Simplest model analytics

So, numerous modes of fading fluctuation waves of a certain symbol quote caused by different events, which occur at different points in time and have different strength and genesis, are superimposed on each other giving rise to a complex oscillation

, (1)

where

- — starting actual amplitude of mode oscillation,
- — its fading ratio,
- — mode oscillation frequency,
- — wave vector of its distribution along the price scale ,
- — oscillation initial phase,
- while is a single function defining the moment the oscillation starts.

Let's introduce the complex amplitude

, (2)

which, obviously, is a function decreasing in its absolute value. In this case, the expression for the multimodal oscillation (1) looks simpler

, (3)

Considering that the oscillation mode distribution phase velocity is equal to , the (3) relation looks as follows

(4)

Obviously, the price probability density is the square of the modulus of its wave package amplitude (4)

. (5)

Note that in the simplest model provided here, the moments of new strong third-party and internal events, as well as initial oscillation amplitudes caused by them are considered fundamentally random (although they probably can be predicted with some degree of certainty based on the analysis of the previous quote history). This is why __in this model, the interval of predictable market development starts from the last strong event and continues until the next such event__.

Let's try to obtain practically useful conclusions while theoretically developing the above model. The group of waves (3) describes the amplitude distribution of the price probability. As shown in p. 5, the price features fundamental uncertainties of both its value and its velocity (p. 1), which is fully consistent with its description by means of the wave package (4), which has uncertainties in time coordinates and frequencies or spatial position and wave vector allowing us to find the uncertainty of its velocity. Let's define relations for the price and wave vector uncertanties that arise in this case.

The values of the parameter of the multidimensional, in its basic (orthonormal) modes of oscillations, linear oscillating system (oscillations of single modes interfere)

(6)

are found in the standard way for oscillating systems from (characteristic) equations for the proper values of such parameters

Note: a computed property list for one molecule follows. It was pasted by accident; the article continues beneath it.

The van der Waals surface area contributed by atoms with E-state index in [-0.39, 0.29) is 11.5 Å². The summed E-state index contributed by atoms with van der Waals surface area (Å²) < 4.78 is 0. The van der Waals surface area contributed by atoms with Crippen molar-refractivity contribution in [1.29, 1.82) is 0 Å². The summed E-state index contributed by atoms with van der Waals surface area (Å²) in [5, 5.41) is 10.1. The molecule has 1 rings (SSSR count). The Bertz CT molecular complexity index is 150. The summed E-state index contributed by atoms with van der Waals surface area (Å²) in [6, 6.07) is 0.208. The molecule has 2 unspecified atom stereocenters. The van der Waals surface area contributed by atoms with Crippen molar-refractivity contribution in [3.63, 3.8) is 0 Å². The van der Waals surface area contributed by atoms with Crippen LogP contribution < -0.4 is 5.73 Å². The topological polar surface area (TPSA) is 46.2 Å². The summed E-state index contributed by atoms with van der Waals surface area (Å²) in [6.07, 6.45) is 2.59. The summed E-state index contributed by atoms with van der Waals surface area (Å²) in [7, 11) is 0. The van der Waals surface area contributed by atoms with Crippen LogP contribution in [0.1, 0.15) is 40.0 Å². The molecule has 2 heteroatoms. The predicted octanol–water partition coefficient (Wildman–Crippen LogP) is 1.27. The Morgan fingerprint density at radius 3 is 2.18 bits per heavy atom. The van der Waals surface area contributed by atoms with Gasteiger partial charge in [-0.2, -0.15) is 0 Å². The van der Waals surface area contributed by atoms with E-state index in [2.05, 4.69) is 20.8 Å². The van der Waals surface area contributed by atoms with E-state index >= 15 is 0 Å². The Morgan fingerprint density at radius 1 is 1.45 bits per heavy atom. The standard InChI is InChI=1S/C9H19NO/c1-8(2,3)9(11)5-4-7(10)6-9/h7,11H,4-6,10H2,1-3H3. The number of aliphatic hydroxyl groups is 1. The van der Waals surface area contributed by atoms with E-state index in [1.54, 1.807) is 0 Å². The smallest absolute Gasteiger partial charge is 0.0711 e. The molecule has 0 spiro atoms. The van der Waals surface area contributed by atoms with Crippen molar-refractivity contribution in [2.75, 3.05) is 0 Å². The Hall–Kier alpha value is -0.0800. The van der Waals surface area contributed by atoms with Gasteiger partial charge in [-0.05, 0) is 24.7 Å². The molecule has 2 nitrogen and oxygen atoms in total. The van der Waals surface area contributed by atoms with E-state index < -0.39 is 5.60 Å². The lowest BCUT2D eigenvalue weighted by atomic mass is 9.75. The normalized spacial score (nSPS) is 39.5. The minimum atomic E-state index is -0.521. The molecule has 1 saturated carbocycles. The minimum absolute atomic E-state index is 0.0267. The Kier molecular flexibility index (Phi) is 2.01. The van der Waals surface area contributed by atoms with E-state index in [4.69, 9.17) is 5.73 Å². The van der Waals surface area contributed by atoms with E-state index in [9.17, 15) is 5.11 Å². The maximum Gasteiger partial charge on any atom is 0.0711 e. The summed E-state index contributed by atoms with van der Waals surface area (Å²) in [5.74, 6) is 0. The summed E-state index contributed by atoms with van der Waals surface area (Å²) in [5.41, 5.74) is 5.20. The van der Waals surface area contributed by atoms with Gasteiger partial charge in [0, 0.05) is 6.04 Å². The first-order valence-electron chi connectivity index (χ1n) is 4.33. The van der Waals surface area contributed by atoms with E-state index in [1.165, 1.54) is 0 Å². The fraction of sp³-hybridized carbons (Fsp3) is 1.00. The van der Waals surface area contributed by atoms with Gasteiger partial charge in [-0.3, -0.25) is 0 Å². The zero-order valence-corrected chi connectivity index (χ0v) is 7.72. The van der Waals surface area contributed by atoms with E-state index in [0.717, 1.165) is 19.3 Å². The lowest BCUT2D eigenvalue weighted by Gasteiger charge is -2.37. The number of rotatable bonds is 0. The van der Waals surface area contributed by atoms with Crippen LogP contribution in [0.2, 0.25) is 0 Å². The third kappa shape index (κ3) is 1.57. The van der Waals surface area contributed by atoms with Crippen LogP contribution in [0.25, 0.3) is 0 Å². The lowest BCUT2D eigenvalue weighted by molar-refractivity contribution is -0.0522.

, (7)

where are the operators of the corresponding values.

So, if describes the price oscillation mode, the price and wave vector operators can be set as and , which will satisfy their equations (7). The uncertainty of is defined by its root-mean-square fluctuations

. (8)

Since of the state probability amplitude and values of the parameter, then the average value of this parameter

. (9)

It is clear that (9) is true under the normalization condition

. (10)

Obviously, for any real

(11)

Expanding the integrand, we get

. (12)

The first integral in this expression is the square of the price uncertainty . The second integral turns out to be a constant due to the normalization of the price probability amplitude

. (13)

The third one expresses the square of the wave number uncertainty

. (14)

The ratios (12-14) and squared price uncertainty, together, provide the inequality

. (15)

The inequality (15) is satisfied in case of any real , when the discriminant of the corresponding quadratic equation is negative, which gives an expression for the uncertainties of the price and its wave vector. Writing the expression for the discriminant, we obtain the ratio of the price uncertainty and its wave vector

. (16)

Minimizes the ratio (16) of the Gaussian modulated sinusoid

. (17)

The ratio (17) is important for practice since it provides us with the expression for the wavelet function (Morlet wavelet) allowing us to efficiently (or with the least error) decompose the price series for its extrapolation.

Practical applications of the simplest model

Forecasting the price movement using the equation (4) is problematic and unreliable, due to the difficulty of identifying the parameters present in it, the presence of fundamentally irremovable uncertainties in the parameters and, most importantly, due to frequent unpredictable (according to the simplest model) strong random jumps. Fortunately, oscillators are able to sort these large unpredictable jumps and have predictive power. However, they have one extremely significant drawback, which is a lag inherent in all moving averages those oscillators are based on. Therefore, along with direct price forecasting, it might be even more promising to arrange the forecasting of such indicators, which eliminates their lag.

The package of oscillations (4) is sorted by oscillators in order to avoid strong jumps and features the same rapid fading of its spectral components, so the readings of such indicators are best extrapolated by certain, also rapidly decreasing, wavelet functions. For the most adequate decomposition of market processes into a spectrum, we need wavelet functions expressing the characteristic features of these processes, which are revealed from the following.

Generally speaking, the market price always moves in jumps forming its main movement. Find out more details in the blog "True and illusory currency market trends". Price jumps are visually revealed by **Probabilities distribution of price indicator.**